Middleton (ANC): What about thefts and losses, including thefts of armory? How many excess Impalas are there, and why can't they be used for training?

Grundling: Defence holds huge redundant stocks and inventories from 10/20 years ago when money was being thrown at acquisitions. We have the problem that such redundant stocks cannot be adequately protected from thefts by our own personnel. We are reducing these stocks, but it is not easy. For example, the sale of Impala aircraft or Oryx helicopters may take 3/5 years. About 204 Impalas were bought during the 1960s and 70s. No Impalas are now in use, except for about 30 for a school at Hoedspruit. Excess weapons and ammunition fall under control of the NCACC to ensure that these do not fall into inappropriate hands. Can we sell these aircraft and their spares, or do we scrap them? The problem of theft of computers and other equipment by our own personnel is a major problem. You will also recall that there was a cash heist of R175 000. We have now outsourced cash protection.

Modise (ANC): Are you saying that you need civilians to protect the military, and their cash?

Mogaba (PAC): What is the cost of Defence given the crime in South Africa and other social problems. I have just returned from a rural area where there is no road for miles and miles. Given the engineers in the SANDF, why can't they be used to build roads in rural areas?

Hauter: The SANDF's mandate is entrenched in the Constitution. The Defence Review and Force Design are not necessarily approval, but indicate the need for capability and the maintenance of capabilities. Engineers undergo training, training, training on a daily basis. The funding is barely sufficient. Allocation of funding is only adequate for the training, and not for actual engineering and/or road construction. If the government were to use the SANDF for road construction, it would be in competition with the private sector.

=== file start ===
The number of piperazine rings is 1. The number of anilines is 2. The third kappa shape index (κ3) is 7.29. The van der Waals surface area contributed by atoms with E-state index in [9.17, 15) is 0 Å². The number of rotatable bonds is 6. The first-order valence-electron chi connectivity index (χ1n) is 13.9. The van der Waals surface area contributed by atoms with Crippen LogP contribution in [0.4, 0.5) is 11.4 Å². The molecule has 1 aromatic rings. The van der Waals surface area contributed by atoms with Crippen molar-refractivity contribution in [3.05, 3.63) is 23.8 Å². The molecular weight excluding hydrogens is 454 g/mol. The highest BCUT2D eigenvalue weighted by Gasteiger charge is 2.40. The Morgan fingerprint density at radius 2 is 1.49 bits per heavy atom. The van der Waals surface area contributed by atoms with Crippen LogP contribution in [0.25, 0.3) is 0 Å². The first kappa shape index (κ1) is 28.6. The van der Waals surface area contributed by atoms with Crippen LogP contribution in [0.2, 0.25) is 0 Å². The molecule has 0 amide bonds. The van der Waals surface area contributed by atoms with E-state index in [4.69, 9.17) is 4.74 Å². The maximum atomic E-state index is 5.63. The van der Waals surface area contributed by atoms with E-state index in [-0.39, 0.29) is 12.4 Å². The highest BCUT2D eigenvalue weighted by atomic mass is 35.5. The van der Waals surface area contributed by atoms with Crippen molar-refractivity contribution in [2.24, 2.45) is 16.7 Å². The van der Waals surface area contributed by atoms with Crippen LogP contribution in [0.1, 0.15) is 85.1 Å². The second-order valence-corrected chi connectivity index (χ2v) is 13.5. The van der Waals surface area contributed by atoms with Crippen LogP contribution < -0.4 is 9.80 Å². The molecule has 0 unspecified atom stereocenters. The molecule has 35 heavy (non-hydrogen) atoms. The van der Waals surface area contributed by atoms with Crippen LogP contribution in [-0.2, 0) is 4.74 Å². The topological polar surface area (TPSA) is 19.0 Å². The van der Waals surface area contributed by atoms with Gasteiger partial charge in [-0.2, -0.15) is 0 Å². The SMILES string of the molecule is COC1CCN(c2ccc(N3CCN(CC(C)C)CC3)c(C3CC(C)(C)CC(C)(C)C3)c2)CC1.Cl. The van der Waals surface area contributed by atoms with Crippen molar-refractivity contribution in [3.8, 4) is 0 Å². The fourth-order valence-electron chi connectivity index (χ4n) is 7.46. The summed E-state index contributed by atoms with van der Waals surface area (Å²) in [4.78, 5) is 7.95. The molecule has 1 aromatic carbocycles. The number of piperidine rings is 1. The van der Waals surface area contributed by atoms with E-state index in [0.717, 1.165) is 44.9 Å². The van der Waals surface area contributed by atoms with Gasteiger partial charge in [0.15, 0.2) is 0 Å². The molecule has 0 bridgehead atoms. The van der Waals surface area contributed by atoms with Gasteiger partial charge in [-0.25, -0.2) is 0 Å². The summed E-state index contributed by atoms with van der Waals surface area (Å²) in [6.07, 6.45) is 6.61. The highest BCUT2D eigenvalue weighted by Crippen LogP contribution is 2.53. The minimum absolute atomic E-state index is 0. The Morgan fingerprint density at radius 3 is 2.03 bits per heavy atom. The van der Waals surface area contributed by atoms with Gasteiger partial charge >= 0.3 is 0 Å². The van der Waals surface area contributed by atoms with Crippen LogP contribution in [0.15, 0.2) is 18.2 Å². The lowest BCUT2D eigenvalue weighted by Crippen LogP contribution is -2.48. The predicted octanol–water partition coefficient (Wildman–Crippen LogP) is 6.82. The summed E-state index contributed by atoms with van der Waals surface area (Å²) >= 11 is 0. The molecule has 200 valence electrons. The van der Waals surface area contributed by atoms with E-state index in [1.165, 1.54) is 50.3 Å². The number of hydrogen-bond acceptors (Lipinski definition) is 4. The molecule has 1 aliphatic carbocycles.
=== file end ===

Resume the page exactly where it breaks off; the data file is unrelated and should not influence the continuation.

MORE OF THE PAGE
Mogaba (PAC): There is no private sector competition in the rural areas. There are no roads.

Groenewald (FF): What is the reference to Export Credit Agency in the MTEF allocation?

Grundling: The funding for the packages comes from two sources, of which the SANDF budget is the minor amount.

Verster: As regards the submarines: the ECA falls outside the Department of Defence, but the ECA costs are included in the obligations of the National Treasury. Overseas banks provide the facility to the South African government. The loan facilities are incorporated in the MTEF allocations in the Warburg Dillon Read model adapted to take out the premiums now allocated to the Treasury.

Groenewald (FF): Can we have a list of these agencies, and what amounts are being paid, for example to Germany?

Grundling: The responsibility to service the government's debts does not lie within the Department of Defence, but with the Treasury. Defence did not contract with these agencies but with the Treasury.

Blaas (NNP): What is the cost per soldier of the Burundi and DRC operations?

Grundling: There are 701 people in Burundi and 100 people in the DRC. The budgets are R270 million and R44 million. Therefore the cost per soldier in the DRC is R1 220 per day, and in Burundi it is R1 604 per day.

Blaas (NNP): Can you advise whether this is within international norms? It seems excessive.

The meeting closed at 1pm